You mentioned that internally you’re on the low end of the hedging portion because you exercised the prerogative to assume there was going to be upside, how much are we talking about in terms of, I’m assuming it relative to the fourth quarter, how much optimism do you have for 11 and 12 above that forward curve.

Paul Evanson

I really couldn’t, I wouldn’t want to pick a number. Its just a feeling that the economy has seen some really tough blows and if I think the forwards are based off of the trough that we’re at although they show a little improvement in PJM west but not a heck of a lot. And its just an evaluation or an expectation that if things pick up we’ll do well and very well and on an unhedged basis we got 36 million megawatt hours out there so every buck means something.

Its just basically a judgment we think there’s more up than down from what the forwards are saying. Now if we’re only doing that within the context of this range that we have, so we’re not betting the ranch on prices going up by any stretch.

Lasan Johong – RBC Capital Markets

I would agree with you that prices will probably go up so I think that’s a good bet. On the 09 versus the 2010 I want to get one more question in on the terawatt hours that you are projecting, was 09 effected by coal to gas switching and are you suggesting that some of that will come back in 10.

Paul Evanson

Yes.

Lasan Johong – RBC Capital Markets

Could you quantify how much that was.

Kirk Oliver

Coal to gas, its kind of hard to quantify that. We can tell you that our gas plants dispatched quite a bit more during the quarter than what you might typically see. But we can’t, I think in the back of the earnings release we have some capacity factor information. If you go to the second last page of the press release you can see our supercritical capacity factor was like 58% down from 78% the prior year.

And if you look at gas you can see that the gas we don’t have the capacity factor but you can see the gas output 321,000 megawatt hours versus 44 in the prior period, up over 600%. So clearly there’s some gas displacement of coal and as prices move up and gas prices move up which the forwards imply they will do this year, we would expect to see a lot of that turn around.

Lasan Johong – RBC Capital Markets

So can we assume that the delta in the gas output is more or less equivalent to how much coal to gas switching you’re looking at.

Kirk Oliver

I don’t think you can do that, you’ve got to look at the whole PJM, I don’t think it—

Lasan Johong – RBC Capital Markets

No I’m talking about for your particular coal units.

Kirk Oliver

I’m not sure I’m understanding the question.

Lasan Johong – RBC Capital Markets

You said your gas generation increased about 600%, if you normalize that back down to one six, is the delta what I would call coal to gas switching within your own portfolio.

Kirk Oliver

No because we get displaced by other gas as well, not just our own.

Operator

Your next question comes from the line of Gregg Orrill – Barclays Capital

Gregg Orrill – Barclays Capital

I was wondering if you could talk about the approval process for the sale of the Virginia operations and how its going and whether you’re confident it’ll get done.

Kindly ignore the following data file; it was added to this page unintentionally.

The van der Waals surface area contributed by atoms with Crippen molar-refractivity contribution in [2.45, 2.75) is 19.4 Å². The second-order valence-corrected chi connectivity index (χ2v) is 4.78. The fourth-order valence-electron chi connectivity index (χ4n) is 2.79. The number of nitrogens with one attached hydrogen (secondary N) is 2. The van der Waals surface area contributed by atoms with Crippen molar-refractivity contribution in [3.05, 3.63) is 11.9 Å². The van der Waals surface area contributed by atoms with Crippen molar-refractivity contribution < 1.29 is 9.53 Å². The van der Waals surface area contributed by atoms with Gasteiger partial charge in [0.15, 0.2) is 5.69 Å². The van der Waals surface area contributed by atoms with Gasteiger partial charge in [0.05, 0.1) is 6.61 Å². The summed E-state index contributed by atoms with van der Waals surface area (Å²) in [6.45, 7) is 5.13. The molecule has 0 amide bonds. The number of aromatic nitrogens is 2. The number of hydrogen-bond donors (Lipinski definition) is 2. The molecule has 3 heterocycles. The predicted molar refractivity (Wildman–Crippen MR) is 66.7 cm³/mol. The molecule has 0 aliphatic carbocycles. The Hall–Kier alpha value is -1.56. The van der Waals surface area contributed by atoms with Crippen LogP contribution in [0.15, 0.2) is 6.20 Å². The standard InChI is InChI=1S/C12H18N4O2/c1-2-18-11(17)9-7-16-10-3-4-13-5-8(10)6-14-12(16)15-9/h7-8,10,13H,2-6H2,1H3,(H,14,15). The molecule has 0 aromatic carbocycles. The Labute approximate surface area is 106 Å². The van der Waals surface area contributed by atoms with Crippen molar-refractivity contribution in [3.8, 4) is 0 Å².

Paul Evanson

We filed last year and we had a hearing date set for March of this year, before the state corporation commission. The staff retained a special consultant to advise them and you might have seen last week or so, they issued a report that raised certain questions and issues about rates of customers post June 11 and the co-ops I think have addressed a lot of their concerns expressed in the report, there were I think some inaccuracies in that report and I think we and the co-ops both feel that this is going to be beneficial to our customers.

So we’re still both expecting a successful conclusion and an approval by the commission sometime shortly after their March hearing. So probably sometime by the end of second quarter.

Gregg Orrill – Barclays Capital

And then I was wondering if you could remind us whether you’re expecting a change in the book tax rate given that the factors on page 56 seem to add up to a net positive, it would seem to indicate EPS growth expected year over year unless there’s other normalizing adjustments.

Kirk Oliver

Could you try that one again, I didn’t—

Paul Evanson

You’re saying what the expected tax rate is in 2010, is that the question.

Gregg Orrill – Barclays Capital

Yes.

Kirk Oliver

The same, 38%.

Paul Evanson

It had a little bobble here and there because of, largely because of the Pennsylvania NOL in the first quarter and the fourth quarter, a charge and a credit.

Operator

Your next question comes from the line of Neil Kalton – Wells Fargo Securities

Neil Kalton – Wells Fargo Securities

The question on the free cash flow, can you remind us what you said for free cash flow before dividends for 2010.

Kirk Oliver

Yes between $125 and $175.

Neil Kalton – Wells Fargo Securities

So if I’m thinking about this, about $1.1 billion of CapEx and net income and D&A I get roughly around $750 million, call it so there’s about a $500 million delta there, can you explain what is making that up.

Kirk Oliver

Remember the way we look at that free cash flow number is we have the project financings and securitizations in there for TrAIL and some of the scrubber. And so there’s a delta year over year on that. So if you look at the net CapEx number I think is up $400 some odd million.